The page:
As part of our job at Public Health Solutions, Caitlin and I have the chance to travel around the five boroughs of New York City. This way, we get to know the most different and picturesque neighborhoods, from Chinese/Korean Flushing to South American Corona, from Polish Ridgewood to Russian Coney Island, and from Orthodox Jewish Borough Park to the beautifully mixed and mainly unknown Two Bridges.
For our Bodega Report Project – a research project with the aim of writing recommendations on ways to involve store owners in the efforts to increase access to healthy food in the city- Caitlin and I read and spoke a lot about so-called “food deserts.” Food deserts are areas where the population has scarce access to fresh and healthy food. Sometimes, especially in scattered or rural areas, the phenomenon is a consequence of large distances and scarce transportation. Frequently in urban settings, there is simply less interest in investing in the area. Not surprisingly, those areas are usually inhabited mainly by low income populations.
When Caitlin and I first went to Two Bridges – so called because it developed between the Brooklyn and Manhattan bridges – we understood very quickly that we were in an exemplary food desert! There were public housing projects as far as we could see, identical buildings for blocks and blocks. And for blocks and blocks, no stores. Since we were there to carry on a research project on corner stores, we started wondering if we would ever be able to survey one. Further on in the project, we were told that that neighborhood was for decades one of the most diverse in the city: poverty and diversity had come together with a great deal of conflict and violence. It is only recently that the neighborhood has become more quiet, but its history can still be breathed by walking its blocks or by accidentally reading a headline about a murder in the middle of the street.
What had brought us there was the fact that the only one-stop option for food shopping – a huge Pathmark that had opened in the 90′s as a result of community advocacy efforts- was then about to close, leaving the inhabitants who were used to it disoriented and worried. With gentrification approaching the area slowly but surely (anybody who saw the view of the East River and of Brooklyn between the two bridges would have bet on it), the big supermarket would have very soon been replaced by a huge tower of luxury apartments. A local organization, the Two Bridges Neighborhood Council, then expressed the intention of collaborating with us to have a picture of food access in the neighborhood and, ultimately, to create a guide to help the residents understand where to buy food as an alternative to Pathmark.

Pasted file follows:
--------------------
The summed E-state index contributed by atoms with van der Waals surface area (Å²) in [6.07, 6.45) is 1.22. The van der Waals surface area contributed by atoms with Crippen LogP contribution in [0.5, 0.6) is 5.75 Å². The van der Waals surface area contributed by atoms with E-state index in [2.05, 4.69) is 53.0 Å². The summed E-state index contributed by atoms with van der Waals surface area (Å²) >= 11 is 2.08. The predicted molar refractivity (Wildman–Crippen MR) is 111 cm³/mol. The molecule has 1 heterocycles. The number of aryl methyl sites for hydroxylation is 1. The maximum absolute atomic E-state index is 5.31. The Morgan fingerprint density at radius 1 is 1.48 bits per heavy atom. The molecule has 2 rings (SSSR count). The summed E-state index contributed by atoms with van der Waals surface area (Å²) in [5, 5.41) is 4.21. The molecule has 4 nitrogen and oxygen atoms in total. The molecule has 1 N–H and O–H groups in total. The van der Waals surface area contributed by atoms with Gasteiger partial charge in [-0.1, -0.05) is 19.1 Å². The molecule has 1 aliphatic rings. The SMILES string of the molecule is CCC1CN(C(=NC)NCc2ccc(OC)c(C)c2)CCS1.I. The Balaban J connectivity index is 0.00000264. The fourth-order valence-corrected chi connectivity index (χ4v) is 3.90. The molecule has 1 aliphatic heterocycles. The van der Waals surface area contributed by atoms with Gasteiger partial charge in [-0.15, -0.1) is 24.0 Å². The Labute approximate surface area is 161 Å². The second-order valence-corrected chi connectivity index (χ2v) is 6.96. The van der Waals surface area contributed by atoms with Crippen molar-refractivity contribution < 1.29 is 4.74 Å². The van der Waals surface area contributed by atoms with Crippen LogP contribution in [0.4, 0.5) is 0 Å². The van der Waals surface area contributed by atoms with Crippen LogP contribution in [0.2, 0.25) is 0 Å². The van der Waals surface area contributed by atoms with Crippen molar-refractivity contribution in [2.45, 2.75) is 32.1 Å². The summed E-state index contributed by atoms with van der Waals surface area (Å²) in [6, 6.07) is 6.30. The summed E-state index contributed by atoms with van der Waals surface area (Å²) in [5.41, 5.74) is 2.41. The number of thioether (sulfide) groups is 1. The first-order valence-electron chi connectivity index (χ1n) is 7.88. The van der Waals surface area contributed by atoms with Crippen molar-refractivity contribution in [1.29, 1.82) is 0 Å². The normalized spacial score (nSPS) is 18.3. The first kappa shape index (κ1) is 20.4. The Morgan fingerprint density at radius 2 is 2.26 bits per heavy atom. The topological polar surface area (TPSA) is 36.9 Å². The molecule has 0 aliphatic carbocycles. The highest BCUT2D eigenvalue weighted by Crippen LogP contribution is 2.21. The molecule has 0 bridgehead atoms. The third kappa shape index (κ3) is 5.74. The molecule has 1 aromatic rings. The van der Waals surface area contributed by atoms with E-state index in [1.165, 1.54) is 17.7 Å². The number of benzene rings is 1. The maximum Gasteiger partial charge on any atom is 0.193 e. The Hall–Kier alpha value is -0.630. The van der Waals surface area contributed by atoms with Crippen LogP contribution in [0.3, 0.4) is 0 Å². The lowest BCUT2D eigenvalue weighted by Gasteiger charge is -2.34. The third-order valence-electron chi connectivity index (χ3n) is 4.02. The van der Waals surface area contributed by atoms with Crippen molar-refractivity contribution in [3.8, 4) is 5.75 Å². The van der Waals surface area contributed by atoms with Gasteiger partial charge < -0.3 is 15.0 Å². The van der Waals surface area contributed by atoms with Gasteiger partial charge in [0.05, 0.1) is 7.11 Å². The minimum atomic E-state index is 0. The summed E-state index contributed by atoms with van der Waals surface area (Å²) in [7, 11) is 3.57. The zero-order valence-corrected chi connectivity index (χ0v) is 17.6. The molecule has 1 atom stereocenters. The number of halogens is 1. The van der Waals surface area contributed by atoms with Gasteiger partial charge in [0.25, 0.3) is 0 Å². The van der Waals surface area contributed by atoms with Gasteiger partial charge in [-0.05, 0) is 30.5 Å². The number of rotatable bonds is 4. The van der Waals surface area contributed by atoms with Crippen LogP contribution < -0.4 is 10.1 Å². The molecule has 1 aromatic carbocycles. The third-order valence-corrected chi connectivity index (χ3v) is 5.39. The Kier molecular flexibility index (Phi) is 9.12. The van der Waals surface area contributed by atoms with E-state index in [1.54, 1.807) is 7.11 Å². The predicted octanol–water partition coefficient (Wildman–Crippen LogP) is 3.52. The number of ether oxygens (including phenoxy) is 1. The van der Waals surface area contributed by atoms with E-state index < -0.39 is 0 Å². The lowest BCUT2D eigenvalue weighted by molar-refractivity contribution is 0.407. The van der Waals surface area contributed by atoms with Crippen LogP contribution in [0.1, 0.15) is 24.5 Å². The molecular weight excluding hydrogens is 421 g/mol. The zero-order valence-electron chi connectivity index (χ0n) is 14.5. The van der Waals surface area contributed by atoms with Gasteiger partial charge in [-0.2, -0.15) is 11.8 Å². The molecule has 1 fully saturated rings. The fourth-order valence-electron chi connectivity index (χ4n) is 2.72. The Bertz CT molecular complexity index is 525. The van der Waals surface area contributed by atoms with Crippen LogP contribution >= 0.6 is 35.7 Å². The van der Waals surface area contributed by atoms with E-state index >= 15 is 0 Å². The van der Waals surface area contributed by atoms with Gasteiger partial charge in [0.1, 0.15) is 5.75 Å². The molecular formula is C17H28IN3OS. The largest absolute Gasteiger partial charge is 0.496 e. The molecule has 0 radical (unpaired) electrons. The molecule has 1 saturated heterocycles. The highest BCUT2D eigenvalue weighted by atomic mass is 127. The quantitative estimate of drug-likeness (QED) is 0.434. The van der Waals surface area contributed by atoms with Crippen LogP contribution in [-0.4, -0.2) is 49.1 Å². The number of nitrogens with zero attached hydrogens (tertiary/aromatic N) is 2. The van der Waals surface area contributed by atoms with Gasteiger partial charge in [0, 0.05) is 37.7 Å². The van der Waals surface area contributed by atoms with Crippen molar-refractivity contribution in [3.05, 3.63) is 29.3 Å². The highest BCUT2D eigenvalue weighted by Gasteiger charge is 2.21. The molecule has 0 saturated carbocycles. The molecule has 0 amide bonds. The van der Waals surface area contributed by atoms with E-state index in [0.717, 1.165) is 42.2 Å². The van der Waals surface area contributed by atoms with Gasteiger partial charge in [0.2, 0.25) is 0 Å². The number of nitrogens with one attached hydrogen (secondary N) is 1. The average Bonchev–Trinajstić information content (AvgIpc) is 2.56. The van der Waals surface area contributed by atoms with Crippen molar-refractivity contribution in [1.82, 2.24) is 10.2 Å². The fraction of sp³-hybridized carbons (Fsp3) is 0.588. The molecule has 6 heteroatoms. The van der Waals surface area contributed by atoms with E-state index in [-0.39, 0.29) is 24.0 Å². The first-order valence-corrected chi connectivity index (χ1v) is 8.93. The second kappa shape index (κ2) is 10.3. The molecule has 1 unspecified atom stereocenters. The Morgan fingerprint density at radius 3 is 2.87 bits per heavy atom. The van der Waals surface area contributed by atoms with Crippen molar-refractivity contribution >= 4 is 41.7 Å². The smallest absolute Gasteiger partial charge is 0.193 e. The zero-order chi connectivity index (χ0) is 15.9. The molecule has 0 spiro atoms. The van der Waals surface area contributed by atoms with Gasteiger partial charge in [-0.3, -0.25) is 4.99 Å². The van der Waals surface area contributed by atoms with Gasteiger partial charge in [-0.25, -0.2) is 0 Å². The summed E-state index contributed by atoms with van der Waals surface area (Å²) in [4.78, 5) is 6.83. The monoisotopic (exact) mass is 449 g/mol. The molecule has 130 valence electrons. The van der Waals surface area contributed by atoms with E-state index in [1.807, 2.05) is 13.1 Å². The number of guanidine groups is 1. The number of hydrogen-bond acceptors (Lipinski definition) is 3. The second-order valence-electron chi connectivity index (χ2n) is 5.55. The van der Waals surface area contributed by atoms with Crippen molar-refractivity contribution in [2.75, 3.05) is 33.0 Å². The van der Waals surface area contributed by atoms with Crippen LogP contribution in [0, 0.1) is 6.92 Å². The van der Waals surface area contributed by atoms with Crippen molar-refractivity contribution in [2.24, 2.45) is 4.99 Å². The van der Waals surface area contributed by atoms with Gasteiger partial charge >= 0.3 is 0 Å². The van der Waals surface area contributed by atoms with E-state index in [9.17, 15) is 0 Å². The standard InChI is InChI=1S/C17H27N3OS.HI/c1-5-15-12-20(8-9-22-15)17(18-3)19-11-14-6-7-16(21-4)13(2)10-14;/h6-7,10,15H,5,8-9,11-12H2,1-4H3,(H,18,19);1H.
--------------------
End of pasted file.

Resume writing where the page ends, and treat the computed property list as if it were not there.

Over more than a month, we assessed with them every corner store of the surrounding neighborhoods which had been as diverse as Two Bridges, but had been gradually taken over by the Chinese community. The results: the more we surveyed, the more in love we felt with Chinatown. Caitlin and I experienced the neighborhood as two children in a candy store – visiting the stores, abundantly stocked with every different variety and color of produce, and browsing the fish and seafood, so fresh that it could flip out of the packaging.
Finally, the fear of the diverse – and maybe a one-stop shopping culture, a culture of the speed that does not allow us to feel truly connected to what we buy – seemed to keep non-Chinese residents away from that wonderful source of food. The project of Two Bridges, then, was not only a temporary support for families who did not know where to shop, not only a way to develop the local economy and help small corner stores to grow and survive the bad times and natural disaster. It also became, with time, a symbolic bridge between cultures, an invitation to take advantage of the healthy diversity that the city can offer.
By the end of our survey we had fully realized how meaningful it can be to look into enriching local resources instead of waiting for the big guys (big supermarkets, the government) to intervene. And yes, at the end of the survey, we were also thankful for all the delicious Chinese restaurants where we could stop for a lunch break. But this is another story…